After starting in Washington D.C. nine years ago Horror Movie Night has expanded to include chapters in Austin, Dallas and Chicago. Horror’s Not Dead’s own Brian Kelley is the originator and programmer of this illustrious weekly Wednesday night tradition which features a “classic” horror film. Each week I will be reviewing/commenting on the past week’s selection so do your best to find the film, most of which have not made it past VHS, and follow along. Better yet, start your own chapter!
I love films that take place, mainly, over the course of one day or night. It gives a feeling closer to real time that makes it a little more fun. This works really well for slashers given that the instant people start finding out others are dying at the hands of a madman, security measures are taken, weapons are gathered, and people get the hell out of dodge. Well, most people. Our friends in To All a Good Night from a couple weeks ago didn’t have the sense to do so and look what happened to them. But you put a group of teens in one contained location, set a psycho loose and the audience is bound to have a good time. This is where Hide and Go Shriek really excels– some newly graduated kids, alcohol, rampant hormones and a multi-level building full of beds leaves you with the most fun one can have within the confines of a furniture store.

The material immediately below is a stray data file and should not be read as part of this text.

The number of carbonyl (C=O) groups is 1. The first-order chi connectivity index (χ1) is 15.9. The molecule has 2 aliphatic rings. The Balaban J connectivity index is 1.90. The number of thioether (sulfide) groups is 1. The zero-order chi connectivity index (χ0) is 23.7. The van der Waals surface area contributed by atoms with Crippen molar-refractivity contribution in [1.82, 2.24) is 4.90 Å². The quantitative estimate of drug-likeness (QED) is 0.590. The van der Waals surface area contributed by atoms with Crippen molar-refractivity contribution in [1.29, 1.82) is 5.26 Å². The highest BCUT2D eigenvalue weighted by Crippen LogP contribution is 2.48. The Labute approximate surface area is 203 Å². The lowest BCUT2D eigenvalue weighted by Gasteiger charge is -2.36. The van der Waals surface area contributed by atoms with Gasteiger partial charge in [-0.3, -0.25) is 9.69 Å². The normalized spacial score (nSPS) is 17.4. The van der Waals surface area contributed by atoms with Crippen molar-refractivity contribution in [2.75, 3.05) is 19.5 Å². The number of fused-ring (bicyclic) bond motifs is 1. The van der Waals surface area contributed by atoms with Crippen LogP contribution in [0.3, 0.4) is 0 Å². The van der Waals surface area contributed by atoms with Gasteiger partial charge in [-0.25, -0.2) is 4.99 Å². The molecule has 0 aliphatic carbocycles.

Kim: “I’ve got an idea, let’s play hide-and-go-seek.”
Shawn: “What, you’ve gotta be kidding?!”
Kim: “Come on, it would be fun.”
David: “That’s a great idea, you know, and you’re it!”
Kim: “No, no, no, no. Let’s draw straws or something – you creeps.”
After making it through high school a group of eight friends decide to have a celebratory wild party to kick off the rest of their lives. John’s dad owns a high end, and very large, furniture store so they plan to fill their coolers with beer and sneak in for a lock-in of sorts. They can all have a great time together and when the evening gets to that inevitable point, there will be plenty of beds for the four couples to have a good night’s “rest”. After a while it’s suggested that the group play a game of hide-and-seek, but they soon find out there is another player in the building who kills those he finds.
I can remember a time, sixteen or so years ago, when I would attend certain lock-in events and, without fail, hide-and-seek always came up at some point. Our version was all in the dark and home base would be the one room in the building where the lights were allowed to remain bright. The rest of the facility was pitch black and everywhere was fair game. These were some really good times and probably the most fun I’ve ever had playing the game. So now, as an adult, I could see where taking this same activity and adding alcohol might be fun and a viable option. So to anyone out there who finds this a juvenile or ridiculous suggestion from the lovely/soon to be dead Kim, it’s not and I would still play this today.
Of course, the addition of the killer is not really welcome.